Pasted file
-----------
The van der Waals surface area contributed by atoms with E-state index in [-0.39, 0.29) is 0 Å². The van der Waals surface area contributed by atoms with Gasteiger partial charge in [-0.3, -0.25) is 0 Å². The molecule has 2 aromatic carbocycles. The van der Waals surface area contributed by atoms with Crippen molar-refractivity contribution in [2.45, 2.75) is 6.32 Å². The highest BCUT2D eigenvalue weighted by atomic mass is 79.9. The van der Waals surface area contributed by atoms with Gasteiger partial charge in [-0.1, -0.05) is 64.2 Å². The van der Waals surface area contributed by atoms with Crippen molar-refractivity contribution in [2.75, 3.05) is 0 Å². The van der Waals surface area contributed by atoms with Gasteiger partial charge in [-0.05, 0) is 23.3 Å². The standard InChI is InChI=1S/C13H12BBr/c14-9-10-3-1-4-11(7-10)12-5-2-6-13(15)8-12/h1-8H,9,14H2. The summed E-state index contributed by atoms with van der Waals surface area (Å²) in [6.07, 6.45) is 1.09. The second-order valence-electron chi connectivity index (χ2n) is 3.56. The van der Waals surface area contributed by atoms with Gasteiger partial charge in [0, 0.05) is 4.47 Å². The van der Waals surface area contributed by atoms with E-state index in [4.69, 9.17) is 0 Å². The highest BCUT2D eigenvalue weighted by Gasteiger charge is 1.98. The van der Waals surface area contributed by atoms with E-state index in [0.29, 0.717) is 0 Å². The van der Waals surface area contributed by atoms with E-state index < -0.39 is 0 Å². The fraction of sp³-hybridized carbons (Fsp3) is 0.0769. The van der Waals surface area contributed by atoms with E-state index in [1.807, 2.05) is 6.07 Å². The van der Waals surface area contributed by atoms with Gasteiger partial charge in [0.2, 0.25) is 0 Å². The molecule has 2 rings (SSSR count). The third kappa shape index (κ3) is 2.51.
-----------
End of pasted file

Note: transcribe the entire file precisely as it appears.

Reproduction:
The van der Waals surface area contributed by atoms with E-state index in [-0.39, 0.29) is 0 Å². The van der Waals surface area contributed by atoms with Gasteiger partial charge in [-0.3, -0.25) is 0 Å². The molecule has 2 aromatic carbocycles. The van der Waals surface area contributed by atoms with Crippen molar-refractivity contribution in [2.45, 2.75) is 6.32 Å². The highest BCUT2D eigenvalue weighted by atomic mass is 79.9. The van der Waals surface area contributed by atoms with Gasteiger partial charge in [-0.1, -0.05) is 64.2 Å². The van der Waals surface area contributed by atoms with Crippen molar-refractivity contribution in [2.75, 3.05) is 0 Å². The van der Waals surface area contributed by atoms with Gasteiger partial charge in [-0.05, 0) is 23.3 Å². The standard InChI is InChI=1S/C13H12BBr/c14-9-10-3-1-4-11(7-10)12-5-2-6-13(15)8-12/h1-8H,9,14H2. The summed E-state index contributed by atoms with van der Waals surface area (Å²) in [6.07, 6.45) is 1.09. The second-order valence-electron chi connectivity index (χ2n) is 3.56. The van der Waals surface area contributed by atoms with Gasteiger partial charge in [0, 0.05) is 4.47 Å². The van der Waals surface area contributed by atoms with E-state index in [4.69, 9.17) is 0 Å². The highest BCUT2D eigenvalue weighted by Gasteiger charge is 1.98. The van der Waals surface area contributed by atoms with E-state index in [0.29, 0.717) is 0 Å². The van der Waals surface area contributed by atoms with E-state index < -0.39 is 0 Å². The fraction of sp³-hybridized carbons (Fsp3) is 0.0769. The van der Waals surface area contributed by atoms with E-state index in [1.807, 2.05) is 6.07 Å². The van der Waals surface area contributed by atoms with Gasteiger partial charge in [0.2, 0.25) is 0 Å². The molecule has 2 rings (SSSR count). The third kappa shape index (κ3) is 2.51.